Judge refuses to free defendant despite throwing out evidence

A Baltimore judge refused Thursday to set a man free before his Jan. 26 attempted-murder trial, despite having thrown out a key - and possibly the only - piece of evidence against him last week because it had been altered by police.

"That doesn't change the public safety component," said Circuit Court Judge John P. Miller in explaining his decision to let an $800,000 bail stand, after it was revealed that an officer altered a photo of the defendant to get positive witness identification.

Miller suppressed the ID on Dec. 29, saying it could not "pass muster with regard to a constitutional review."

Christopher Robinson, 19, is charged in the case with attempted murder in the April 17 shooting of Brian Kinyon, who says he was shot as retaliation for quitting the Black Guerrilla Family.

The charges are straightforward. But the evidence underlying them is muddled by the police tactics and the ever-present concern in Baltimore that witnesses have been threatened into changing their stories. The latter is such a regular occurrence that judges and prosecutors are skeptical of victims who claim in court that a defendant is innocent, as has happened in this case.

But Robinson's court-appointed defense attorney said he is confident that his indigent client is not the shooter, and he worries that the young man will be held for many more months because of trial postponements. At least one has already occurred.

"There is not a scintilla of evidence against Mr. Robinson," defense lawyer Gary Proctor said during Thursday's bail review hearing, adding later in the proceeding that detention of his client borders on "internment."

But prosecutor Charles Fitzpatrick said the state is still investigating the case and reminded the court of the "serious charges." And the judge couldn't see releasing Robinson on his own recognizance under those circumstances. He warned Fitzpatrick that further postponements weren't likely to be granted, however.

"You've got to go forward on the 26th," he said. "You've had sufficient time."

Robinson's friends and family took up most of the seats in the small courtroom.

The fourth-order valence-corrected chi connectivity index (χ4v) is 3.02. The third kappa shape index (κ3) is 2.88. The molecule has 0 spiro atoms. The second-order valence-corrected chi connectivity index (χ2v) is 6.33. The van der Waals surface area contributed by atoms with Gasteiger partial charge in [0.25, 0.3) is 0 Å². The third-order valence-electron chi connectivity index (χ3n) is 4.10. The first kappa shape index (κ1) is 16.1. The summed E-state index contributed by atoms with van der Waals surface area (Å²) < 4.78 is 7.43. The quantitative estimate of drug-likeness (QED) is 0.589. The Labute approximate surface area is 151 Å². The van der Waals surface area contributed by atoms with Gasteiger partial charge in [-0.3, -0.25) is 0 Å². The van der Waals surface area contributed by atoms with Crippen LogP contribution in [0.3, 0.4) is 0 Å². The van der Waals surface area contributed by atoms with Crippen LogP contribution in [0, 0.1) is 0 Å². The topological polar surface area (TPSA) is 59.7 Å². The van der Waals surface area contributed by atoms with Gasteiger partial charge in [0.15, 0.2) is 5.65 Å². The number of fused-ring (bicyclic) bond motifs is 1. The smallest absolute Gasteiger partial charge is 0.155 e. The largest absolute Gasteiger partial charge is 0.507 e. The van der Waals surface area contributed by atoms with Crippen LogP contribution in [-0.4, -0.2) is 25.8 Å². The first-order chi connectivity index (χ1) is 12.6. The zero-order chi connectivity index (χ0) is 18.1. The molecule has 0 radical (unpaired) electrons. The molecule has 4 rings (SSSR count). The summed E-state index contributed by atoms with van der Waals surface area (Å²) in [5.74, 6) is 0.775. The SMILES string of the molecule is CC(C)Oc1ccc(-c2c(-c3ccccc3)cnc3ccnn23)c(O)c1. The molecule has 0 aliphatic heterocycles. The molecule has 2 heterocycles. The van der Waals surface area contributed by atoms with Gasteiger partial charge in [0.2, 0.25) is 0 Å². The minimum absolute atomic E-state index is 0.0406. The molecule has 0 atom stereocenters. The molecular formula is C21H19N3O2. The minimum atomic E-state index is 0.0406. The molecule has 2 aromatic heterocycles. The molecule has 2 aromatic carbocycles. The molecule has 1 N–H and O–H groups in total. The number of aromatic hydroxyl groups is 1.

"He's getting falsely accused," his mother said after the hearing.

"We know he wasn't there," added his fiancee.

In the early morning hours of April 17, Kinyon got into his car in front of his Northwest Baltimore home with a female friend and started driving. He heard someone call out "Yo," which he would later tell police was a signal for the shooter to get ready. He turned left onto Waldorf Avenue and made it half a block before the gunfire began. He was hit at least two times. His friend drove him to Sinai Hospital.

Days later, Kinyon identified the lookout as a possible BGF member named Darryl Knight, according to police. He also identified a gang member with "low-cut hair" who goes by "Crock" as the potential shooter.

A police database shows Robinson has the alias "Crock" from a 2006 arrest for fighting in school, though his family says it's not his nickname.

Still, Northwest District Detective Dominic Winder found the match in the database and created a picture array based on Robinson's three-year-old photo to show the victim. Robinson was in the bottom left, a 16-year-old with bushy hair, similar to the other photos.

When the detective showed Kinyon the picture, he got no reaction, Winder said during the Dec. 29 hearing, a recording of which was reviewed by The Baltimore Sun.

So another detective gave a copy of Robinson's photo a haircut by trimming it with scissors, according to Winder, and possibly adding facial hair, according to Kinyon, who now saw a resemblance. He signed the photo array above Robinson's head.

More than two months later, Robinson was arrested at his home in North Baltimore.

At least eight people say they can attest to his whereabouts that night and back up their statements with phone records. Robinson has no criminal convictions, though he does have a 2003 juvenile charge pending in Baltimore County.

And, as expected, he says he's not the shooter. What's less expected is that the victim agrees.

In court last week, Kinyon said he had never seen Robinson in his life.

"That's not the person," Kinyon said.

But on the stand, he also changed his story about Knight, whom he has known since elementary school. That and other factors make him appear a reluctant and unreliable witness to the prosecution.

But, Fitzpatrick pointed out, Kinyon "could have a come-to-Jesus moment and give an explanation why he recanted" at trial.

Proctor said he didn't recant when it comes to Robinson. He just told the truth.